And often the musician would visit the home of his friend who owned the cage full of canaries - who was also a musician - and the two men would play their instruments together while the little birds watched with fluttering wings and twittered in amazement: "Ai! Ai! The armadillo has learned to sing." And so it was. The armadillo had learned to sing at last, and his voice was the finest in the land. But like the very best musicians in the world, the armadillo sacrificed his Life for his Art.
This myth refers to the creation of the Latin American musical instrument known as the charanga, and it is most definitely not prehistoric. According to Wikipedia “the charango is a small South American stringed instrument of the lute family traditionally made with the shell of the back of an armadillo. It typically has 10 strings in five courses of 2 strings each, though other variations exist. The instrument was invented in the early 18th century in the Vice-Royalty of Peru (nowadays Perú and Bolivia).” Are we entitled to conjecture that there may have been prehistoric roots linking armadillos with music that later were manifested in this myth? In other words where could the origins of the singing armadillo be?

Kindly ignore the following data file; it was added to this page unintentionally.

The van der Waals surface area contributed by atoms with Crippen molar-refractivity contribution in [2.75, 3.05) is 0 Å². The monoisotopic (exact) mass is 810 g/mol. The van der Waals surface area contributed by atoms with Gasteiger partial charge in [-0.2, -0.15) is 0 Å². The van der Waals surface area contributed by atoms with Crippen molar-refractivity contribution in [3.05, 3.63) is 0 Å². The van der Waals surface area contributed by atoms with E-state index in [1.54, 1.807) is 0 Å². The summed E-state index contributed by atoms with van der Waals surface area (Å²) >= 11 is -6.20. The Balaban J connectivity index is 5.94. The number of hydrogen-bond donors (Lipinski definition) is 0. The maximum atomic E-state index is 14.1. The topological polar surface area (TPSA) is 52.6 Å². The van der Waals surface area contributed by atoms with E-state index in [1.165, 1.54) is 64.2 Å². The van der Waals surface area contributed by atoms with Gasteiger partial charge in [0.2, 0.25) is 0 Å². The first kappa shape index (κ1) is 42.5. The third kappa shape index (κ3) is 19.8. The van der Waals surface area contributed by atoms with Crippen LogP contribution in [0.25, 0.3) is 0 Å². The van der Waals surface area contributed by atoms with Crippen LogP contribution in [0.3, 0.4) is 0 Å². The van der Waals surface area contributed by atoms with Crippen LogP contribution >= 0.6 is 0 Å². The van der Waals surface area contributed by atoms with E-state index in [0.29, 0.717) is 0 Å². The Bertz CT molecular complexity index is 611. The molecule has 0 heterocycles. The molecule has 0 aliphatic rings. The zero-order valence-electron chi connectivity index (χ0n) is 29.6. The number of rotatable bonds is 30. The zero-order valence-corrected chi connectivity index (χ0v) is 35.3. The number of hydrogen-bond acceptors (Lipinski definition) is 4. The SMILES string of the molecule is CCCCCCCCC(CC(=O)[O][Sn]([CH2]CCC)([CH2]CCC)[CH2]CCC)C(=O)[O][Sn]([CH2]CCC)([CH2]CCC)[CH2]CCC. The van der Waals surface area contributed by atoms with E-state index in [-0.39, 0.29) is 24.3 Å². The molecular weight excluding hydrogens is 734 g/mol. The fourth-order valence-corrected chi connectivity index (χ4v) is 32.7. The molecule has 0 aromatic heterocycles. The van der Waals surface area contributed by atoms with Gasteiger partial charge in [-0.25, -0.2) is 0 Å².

We know of myths and legends in the American southwest that seem to have been adopted as a result of influences from Central America. So could this myth from 18th century Central America explain these prehistoric petroglyphs? No, of course not. Are these animals actually even armadillos, well perhaps. If any of my readers have a suggestion I am very interested in hearing it, but until then it is an interesting story and a charming myth.